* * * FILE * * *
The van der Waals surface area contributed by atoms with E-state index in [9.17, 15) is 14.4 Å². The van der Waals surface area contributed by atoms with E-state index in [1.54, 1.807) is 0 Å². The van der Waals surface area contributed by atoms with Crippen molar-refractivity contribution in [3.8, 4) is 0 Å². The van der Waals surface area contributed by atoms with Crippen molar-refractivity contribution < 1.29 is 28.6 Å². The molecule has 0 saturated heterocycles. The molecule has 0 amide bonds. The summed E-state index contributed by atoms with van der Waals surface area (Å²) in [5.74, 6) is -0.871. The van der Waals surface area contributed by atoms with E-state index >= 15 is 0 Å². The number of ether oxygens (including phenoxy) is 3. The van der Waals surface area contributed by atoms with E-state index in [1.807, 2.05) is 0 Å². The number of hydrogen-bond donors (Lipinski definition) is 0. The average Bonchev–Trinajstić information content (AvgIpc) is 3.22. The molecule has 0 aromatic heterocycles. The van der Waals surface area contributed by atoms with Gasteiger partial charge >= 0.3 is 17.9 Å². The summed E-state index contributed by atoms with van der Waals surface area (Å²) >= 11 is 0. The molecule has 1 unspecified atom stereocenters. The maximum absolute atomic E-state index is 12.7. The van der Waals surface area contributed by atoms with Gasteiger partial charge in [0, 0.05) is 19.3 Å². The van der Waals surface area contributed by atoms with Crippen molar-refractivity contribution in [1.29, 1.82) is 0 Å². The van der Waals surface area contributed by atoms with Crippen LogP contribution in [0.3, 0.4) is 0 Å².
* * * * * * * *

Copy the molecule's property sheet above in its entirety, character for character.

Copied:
The van der Waals surface area contributed by atoms with E-state index in [9.17, 15) is 14.4 Å². The van der Waals surface area contributed by atoms with E-state index in [1.54, 1.807) is 0 Å². The van der Waals surface area contributed by atoms with Crippen molar-refractivity contribution in [3.8, 4) is 0 Å². The van der Waals surface area contributed by atoms with Crippen molar-refractivity contribution < 1.29 is 28.6 Å². The molecule has 0 saturated heterocycles. The molecule has 0 amide bonds. The summed E-state index contributed by atoms with van der Waals surface area (Å²) in [5.74, 6) is -0.871. The van der Waals surface area contributed by atoms with E-state index >= 15 is 0 Å². The number of ether oxygens (including phenoxy) is 3. The van der Waals surface area contributed by atoms with E-state index in [1.807, 2.05) is 0 Å². The number of hydrogen-bond donors (Lipinski definition) is 0. The average Bonchev–Trinajstić information content (AvgIpc) is 3.22. The molecule has 0 aromatic heterocycles. The van der Waals surface area contributed by atoms with Gasteiger partial charge >= 0.3 is 17.9 Å². The summed E-state index contributed by atoms with van der Waals surface area (Å²) >= 11 is 0. The molecule has 1 unspecified atom stereocenters. The maximum absolute atomic E-state index is 12.7. The van der Waals surface area contributed by atoms with Gasteiger partial charge in [0, 0.05) is 19.3 Å². The van der Waals surface area contributed by atoms with Crippen molar-refractivity contribution in [1.29, 1.82) is 0 Å². The van der Waals surface area contributed by atoms with Crippen LogP contribution in [0.3, 0.4) is 0 Å².